A Sticky History of Street Art
October 1, 2019 |
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Throughout the past 50 years, street art has transformed the environments we live in. Since the 1970s, stickers and other graffiti art has evolved from rebellious street tagging into it's own styles of art. Graffiti art has changed the traditional idea of 'fine art'. It has opened up opportunities for more people to participate in the art world and establish artistic careers outside of traditional gallery connections. In this blog post, we will dive into the rebellious history of sticker art and its evolution from alternative to mainstream culture.
The rebellious teenagers of the 1970s pioneered tagging their names in public spaces. If you remember the 1970s, you may remember that in New York City, the tag ‘TAKI 183' mysteriously started to appear everywhere. Newspapers wrote about Taki 183, so it generated a lot of attention and confusion around who this Taki person was, and where he came from. It was eventually discovered that Taki was the nickname of Dimitraki and 183 was his street address. Taki was considered one of the first people to use stickers as part of his graffiti. He would write his tag on a paper sticker and stick it on walls of public places. Many people were intrigued by Takis tags around the city, and began to add their own names and street addresses. As the number of graffiti artists rose, designs became more elaborate in order to stand out against the rising competition. Artists moved towards a more “wild style” of graffiti. This consisted of grander tags that were much larger, more colorful, and in harder to reach places. Stickers and wheat pastes became more common in wild style graffiti art as a way to accomplish these more unique and detailed designs.
The 1980's brought stickermania to North America. Everyday sticker use transformed from function to fun. Kids collected puffy and scratch and sniff stickers in sticker books and skateboard brands started giving out cool stickers in their magazines. Sticker art was established as an independent art practice outside of paint graffiti when Shepard Fairey created his inaugural, “André the Giant has a Posse” sticker. Faireys sticker became famous on a national scale. In one summer, his hand made stickers had overtaken his hometown of Rhode Island. Unlike paint graffiti, sticker graffiti art was able to be sent to far away places through the mail. Fairey was able to send his stickers around the world to be stuck in places he had never been to, creating an unprecedented reach for a graffiti tag. Fairey went on to create the Obey campaign, whose motto is “fostering quality dissent since 1989”. Since then, stickers became a staple in the graffiti art landscape, from large pasted posters to hand drawn designs on stolen shipping 228 labels.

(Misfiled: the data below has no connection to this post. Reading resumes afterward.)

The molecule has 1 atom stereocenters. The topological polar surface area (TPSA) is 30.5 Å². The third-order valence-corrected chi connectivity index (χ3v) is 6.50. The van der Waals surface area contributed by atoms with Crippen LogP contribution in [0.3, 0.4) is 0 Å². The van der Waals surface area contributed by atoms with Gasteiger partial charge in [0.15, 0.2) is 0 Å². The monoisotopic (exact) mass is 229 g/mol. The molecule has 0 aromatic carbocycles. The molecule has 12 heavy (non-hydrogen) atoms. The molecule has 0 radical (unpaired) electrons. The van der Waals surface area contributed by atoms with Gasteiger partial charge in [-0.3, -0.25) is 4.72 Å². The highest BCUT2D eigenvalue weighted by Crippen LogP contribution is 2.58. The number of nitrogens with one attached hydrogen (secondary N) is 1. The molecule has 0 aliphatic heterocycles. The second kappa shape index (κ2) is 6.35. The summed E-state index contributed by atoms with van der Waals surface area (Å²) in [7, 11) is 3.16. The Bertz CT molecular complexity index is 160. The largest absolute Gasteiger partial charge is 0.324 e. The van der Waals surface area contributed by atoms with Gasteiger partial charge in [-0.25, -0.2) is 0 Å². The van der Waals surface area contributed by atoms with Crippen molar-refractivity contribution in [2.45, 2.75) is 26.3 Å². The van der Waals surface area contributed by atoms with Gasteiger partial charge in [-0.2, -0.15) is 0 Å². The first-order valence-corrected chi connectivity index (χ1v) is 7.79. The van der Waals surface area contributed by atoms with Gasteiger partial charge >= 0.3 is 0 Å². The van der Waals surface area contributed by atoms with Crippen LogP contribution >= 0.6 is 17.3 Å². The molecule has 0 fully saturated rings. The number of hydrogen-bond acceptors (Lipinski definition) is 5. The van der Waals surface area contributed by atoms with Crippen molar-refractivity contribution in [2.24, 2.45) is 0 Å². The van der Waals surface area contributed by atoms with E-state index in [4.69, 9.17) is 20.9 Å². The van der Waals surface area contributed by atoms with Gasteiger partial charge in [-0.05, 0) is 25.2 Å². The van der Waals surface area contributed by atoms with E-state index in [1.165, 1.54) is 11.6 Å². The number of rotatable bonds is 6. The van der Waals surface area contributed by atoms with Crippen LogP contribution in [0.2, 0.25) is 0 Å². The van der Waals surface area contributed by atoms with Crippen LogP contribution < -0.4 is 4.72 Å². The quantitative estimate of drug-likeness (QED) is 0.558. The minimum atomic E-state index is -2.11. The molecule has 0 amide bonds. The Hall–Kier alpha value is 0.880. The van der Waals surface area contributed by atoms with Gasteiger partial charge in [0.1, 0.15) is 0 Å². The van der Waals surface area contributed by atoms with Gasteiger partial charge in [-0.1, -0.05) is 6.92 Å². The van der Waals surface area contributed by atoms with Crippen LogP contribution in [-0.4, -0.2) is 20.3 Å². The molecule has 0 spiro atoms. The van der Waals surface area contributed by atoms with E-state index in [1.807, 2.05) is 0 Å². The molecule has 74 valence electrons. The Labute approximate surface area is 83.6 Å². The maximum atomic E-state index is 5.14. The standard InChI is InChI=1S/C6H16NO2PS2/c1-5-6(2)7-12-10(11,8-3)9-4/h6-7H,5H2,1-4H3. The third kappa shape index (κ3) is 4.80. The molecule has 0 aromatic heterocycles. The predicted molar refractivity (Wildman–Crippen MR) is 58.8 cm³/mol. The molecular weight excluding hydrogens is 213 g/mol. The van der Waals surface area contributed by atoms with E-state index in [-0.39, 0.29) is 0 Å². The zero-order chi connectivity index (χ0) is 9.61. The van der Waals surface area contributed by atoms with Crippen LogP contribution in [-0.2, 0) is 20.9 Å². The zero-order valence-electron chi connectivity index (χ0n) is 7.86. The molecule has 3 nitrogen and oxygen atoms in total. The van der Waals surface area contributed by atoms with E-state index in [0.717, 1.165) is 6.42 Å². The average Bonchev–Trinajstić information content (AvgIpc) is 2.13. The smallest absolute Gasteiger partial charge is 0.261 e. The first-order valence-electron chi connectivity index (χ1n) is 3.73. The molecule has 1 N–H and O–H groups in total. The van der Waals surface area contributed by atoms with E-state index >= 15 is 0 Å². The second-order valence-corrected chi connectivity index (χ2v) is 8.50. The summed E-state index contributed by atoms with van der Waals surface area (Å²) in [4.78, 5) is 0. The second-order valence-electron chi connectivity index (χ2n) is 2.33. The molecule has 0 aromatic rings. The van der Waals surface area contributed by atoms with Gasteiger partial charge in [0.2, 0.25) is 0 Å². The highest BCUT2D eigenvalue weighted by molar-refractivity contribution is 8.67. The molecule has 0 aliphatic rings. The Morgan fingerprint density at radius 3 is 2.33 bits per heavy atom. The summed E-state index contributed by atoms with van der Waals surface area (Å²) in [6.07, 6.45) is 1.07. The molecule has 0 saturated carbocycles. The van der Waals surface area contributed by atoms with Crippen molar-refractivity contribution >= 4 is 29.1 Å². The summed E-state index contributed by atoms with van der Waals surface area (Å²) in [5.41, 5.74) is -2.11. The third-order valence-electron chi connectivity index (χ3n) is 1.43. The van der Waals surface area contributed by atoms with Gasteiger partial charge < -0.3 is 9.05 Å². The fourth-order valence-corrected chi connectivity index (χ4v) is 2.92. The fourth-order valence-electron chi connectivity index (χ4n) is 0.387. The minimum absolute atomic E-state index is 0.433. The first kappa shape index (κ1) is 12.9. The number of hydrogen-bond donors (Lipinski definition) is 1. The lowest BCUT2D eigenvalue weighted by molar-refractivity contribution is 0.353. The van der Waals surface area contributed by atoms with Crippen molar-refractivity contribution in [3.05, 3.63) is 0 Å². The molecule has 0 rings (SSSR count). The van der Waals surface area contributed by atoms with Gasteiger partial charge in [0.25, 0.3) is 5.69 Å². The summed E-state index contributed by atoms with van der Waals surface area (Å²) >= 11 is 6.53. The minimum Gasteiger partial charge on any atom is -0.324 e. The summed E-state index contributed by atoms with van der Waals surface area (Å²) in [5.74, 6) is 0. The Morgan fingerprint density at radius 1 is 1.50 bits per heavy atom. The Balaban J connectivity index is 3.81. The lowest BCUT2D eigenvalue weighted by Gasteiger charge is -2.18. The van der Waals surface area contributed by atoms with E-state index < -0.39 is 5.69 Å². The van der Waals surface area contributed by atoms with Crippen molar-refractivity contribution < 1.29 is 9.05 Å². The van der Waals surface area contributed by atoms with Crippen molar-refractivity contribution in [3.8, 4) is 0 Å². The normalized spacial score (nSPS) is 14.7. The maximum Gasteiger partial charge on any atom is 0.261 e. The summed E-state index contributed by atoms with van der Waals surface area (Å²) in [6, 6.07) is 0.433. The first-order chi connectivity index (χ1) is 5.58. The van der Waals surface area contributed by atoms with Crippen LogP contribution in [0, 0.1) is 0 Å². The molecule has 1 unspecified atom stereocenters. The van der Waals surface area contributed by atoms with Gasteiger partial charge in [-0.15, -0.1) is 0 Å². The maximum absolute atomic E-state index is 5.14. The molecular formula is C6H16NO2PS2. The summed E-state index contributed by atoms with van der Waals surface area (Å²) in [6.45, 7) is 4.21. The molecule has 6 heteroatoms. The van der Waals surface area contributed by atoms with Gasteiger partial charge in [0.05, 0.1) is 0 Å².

The 1990s is considered by some people as the golden years of sticker art. More sticker artists were emerging and expanding the scope of sticker art to include everything from personalized skateboard stickers to large wheat-paste murals. Stickers were still mostly hand-drawn and traded throughout the local sticker art communities. Later, sticker trading expanded world wide when sticker trading groups moved onto the internet. Many stickers were hand drawn on 228 shipping labels because they were given out by United States Postal Service for free, you might recognize this trend from around your neighborhood today. Predictably, anti-graffiti campaigns emerged alongside the flourishing of graffiti art, driven by city officials to preserve private property or keep the city ‘clean'. In New York City, a lot of time and money in the 1990s was spent in an attempt to crack down on graffiti. However, removing graffiti was expensive and essentially supported artists by presenting them with a fresh canvas, so attempts to control graffiti art were mostly futile. After years of unsuccessful ‘clean up attempts, cities leaned towards beautification strategies of graffiti control by hiring artists to create murals on top of graffitied walls and designating specific areas for street art.